until she grew strong and fat with the unaccustomed luxurious life.
Also, she became very tame. During her weakness, the man had subdued
her fierceness. When the snow crusted, the two went hunting together,
Susette trotting at Antoine's heels like a dog.
One evening in late December, when the low moon threw a shaft of
cold silver into the mouth of the lair, Antoine lay huddled in his
furs, listening to the dirgelike calls of the wolves, wandering inward
from the vast night. Susette also listened, sitting upon her haunches
beside the man, with her short ears pricked forward.
When the far-away cries of her kinspeople arose into a compelling
major sound, dying away into the merest shadow of a pitiful minor, she
switched her tail uneasily, shuffled about nervously, sniffing and
Then she began pacing with an eager swing up and down the place to
the opening and back, sending forth the long cry of kinship whenever
she reached the mouth of the lair.
"Night's cold, Susette," said Antoine; "'tain't no time fer
huntin'. Hain't I give you enough to eat?"
He caught the wolf, and by main force held her down beside him. She
snarled savagely and snapped her jaws together, struggling out of his
arms and going to the opening, where she cried into the stillness;
whereat the answer of her kind floated back in doleful chorus.
"Don't go!" begged the man; "Susette, my pretty Susette! I'd be so
Finally, as the chorus died, the wolf gave a loud yelp and rushed
into the pale night.
A great passion seized Antoine. He leaped from his furs and ran out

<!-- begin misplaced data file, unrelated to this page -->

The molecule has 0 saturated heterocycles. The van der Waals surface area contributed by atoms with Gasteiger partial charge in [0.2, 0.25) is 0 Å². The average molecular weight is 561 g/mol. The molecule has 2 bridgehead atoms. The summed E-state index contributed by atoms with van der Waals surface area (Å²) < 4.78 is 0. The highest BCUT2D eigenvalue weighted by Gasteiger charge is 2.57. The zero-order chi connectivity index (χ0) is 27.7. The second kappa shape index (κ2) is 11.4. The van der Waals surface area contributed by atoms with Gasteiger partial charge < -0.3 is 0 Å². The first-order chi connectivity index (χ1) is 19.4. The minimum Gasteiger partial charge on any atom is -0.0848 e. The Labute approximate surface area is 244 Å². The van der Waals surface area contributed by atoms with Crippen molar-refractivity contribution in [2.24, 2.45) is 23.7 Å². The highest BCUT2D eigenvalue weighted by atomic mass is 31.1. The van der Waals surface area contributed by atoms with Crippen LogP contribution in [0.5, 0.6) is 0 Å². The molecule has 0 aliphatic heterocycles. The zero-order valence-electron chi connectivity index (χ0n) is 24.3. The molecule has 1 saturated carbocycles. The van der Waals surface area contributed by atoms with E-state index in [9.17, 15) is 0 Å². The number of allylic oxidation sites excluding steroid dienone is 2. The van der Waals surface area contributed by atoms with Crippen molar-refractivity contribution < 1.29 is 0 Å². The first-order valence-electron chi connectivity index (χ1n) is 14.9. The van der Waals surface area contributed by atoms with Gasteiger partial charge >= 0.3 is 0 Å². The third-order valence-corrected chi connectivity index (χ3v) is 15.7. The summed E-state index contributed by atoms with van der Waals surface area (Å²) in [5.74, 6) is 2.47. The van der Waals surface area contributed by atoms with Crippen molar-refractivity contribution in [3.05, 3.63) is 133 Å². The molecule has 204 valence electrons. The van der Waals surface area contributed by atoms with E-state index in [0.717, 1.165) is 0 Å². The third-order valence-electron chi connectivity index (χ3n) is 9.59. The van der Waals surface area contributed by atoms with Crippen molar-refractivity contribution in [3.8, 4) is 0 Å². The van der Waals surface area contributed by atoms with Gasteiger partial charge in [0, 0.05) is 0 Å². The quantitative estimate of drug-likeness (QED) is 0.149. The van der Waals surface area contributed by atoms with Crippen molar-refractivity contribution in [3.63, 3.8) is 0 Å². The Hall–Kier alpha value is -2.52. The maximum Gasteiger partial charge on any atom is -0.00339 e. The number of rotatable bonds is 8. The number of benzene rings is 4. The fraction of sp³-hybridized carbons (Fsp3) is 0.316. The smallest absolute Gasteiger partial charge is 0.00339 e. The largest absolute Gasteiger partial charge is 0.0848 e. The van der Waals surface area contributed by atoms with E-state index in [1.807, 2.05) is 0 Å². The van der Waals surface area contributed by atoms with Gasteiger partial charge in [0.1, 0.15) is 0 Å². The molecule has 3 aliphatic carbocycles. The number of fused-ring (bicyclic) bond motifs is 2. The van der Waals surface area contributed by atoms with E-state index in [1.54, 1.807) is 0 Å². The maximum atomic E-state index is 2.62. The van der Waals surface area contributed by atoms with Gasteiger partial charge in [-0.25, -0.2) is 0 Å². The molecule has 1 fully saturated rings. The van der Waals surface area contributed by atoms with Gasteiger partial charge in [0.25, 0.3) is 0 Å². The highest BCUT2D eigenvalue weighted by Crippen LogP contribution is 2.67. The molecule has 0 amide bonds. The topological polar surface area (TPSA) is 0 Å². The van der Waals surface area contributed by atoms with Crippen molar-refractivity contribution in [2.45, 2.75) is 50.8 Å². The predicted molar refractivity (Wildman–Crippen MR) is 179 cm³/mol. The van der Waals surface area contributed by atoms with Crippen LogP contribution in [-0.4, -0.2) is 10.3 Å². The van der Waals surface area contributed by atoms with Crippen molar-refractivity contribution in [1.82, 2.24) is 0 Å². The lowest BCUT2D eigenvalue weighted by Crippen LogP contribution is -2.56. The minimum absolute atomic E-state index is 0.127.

after the wolf. She fled with a rapid, swinging trot over the
scintillating snow toward the concourse of her people. The man fled
after, slipping, falling, getting up, running, and ever the wolf
widened the glittering stretch of snow between them.
To Antoine, the ever-widening space of glinting coldness vaguely
typified the barrier that seemed growing between him and his last
"Susette, oh, Susette!" he cried at last, breathless and exhausted.
His cry was dirgelike, even as the wolves'; thin and sharp — the voice
of the old world-ache.
She had disappeared in the dusk of a ravine. Antoine, huddled in
the snow with his face upon his knees, sobbed unmanfully into the
AT last, with slow and faltering step, he returned to his lair. He
threw himself down upon the floor of the cave and cursed the world —
cursed everything in it, individually and generally; and then he cursed
"It's some other wolf," he hissed; "some other gray dog she's goin'
to see! Oh, darn him! Darn his gray hide! I'll kill her, if she ever
He took out his knife and began whetting it viciously upon his
"I'll cut her into strips and eat 'em! Wasn't I good to her?
Couldn't I have killed her? Oh, I'll cut her into strips, I will!"
He whetted his knife for an hour, cursing through his teeth. At
last his anger grew into a foolish madness. He hurled himself upon the
bunch of furs beside him and made himself imagine that they were
Susette. He set his teeth into them; he crushed them with his hands.
Then, in the impotence of his anger, he fell upon his face and sobbed
himself to sleep.
Strange visions passed before him. Again he killed Lecroix, and saw
the dead face grinning at the stars. Again he sat in his mother's lodge
and wept because he was a stranger. Again he was fleeing, fleeing,
fleeing from a leather noose that hung above him like a black cloud,
and circled and lowered and raised and lowered, until it swooped down
upon him and closed about his neck.
With a yell of fright he awoke from his nightmare. His head
throbbed, his mouth was parched.
At last day came in sneakingly through the opening — a dull,
melancholy light and with it came Susette, sniffing, with the bristles
of her neck erect.
"Susette! Susette!" cried the man joyfully.
He no longer thought of killing her. He seized her in his arms; he
kissed her frost-whitened muzzle.
She received his caresses with disdain; whereat he redoubled his
acts of fondness. He fed her and petted her as she ate; then the
bristles on her neck dropped. She nosed him half fondly. And Antoine,
manlike, was glad again. He contented himself with touching the frayed
hem of the garment of Happiness.
He ate nothing that day. He said to himself: "I won't hunt till
it's all gone; she can have it all." He was afraid to leave Susette; he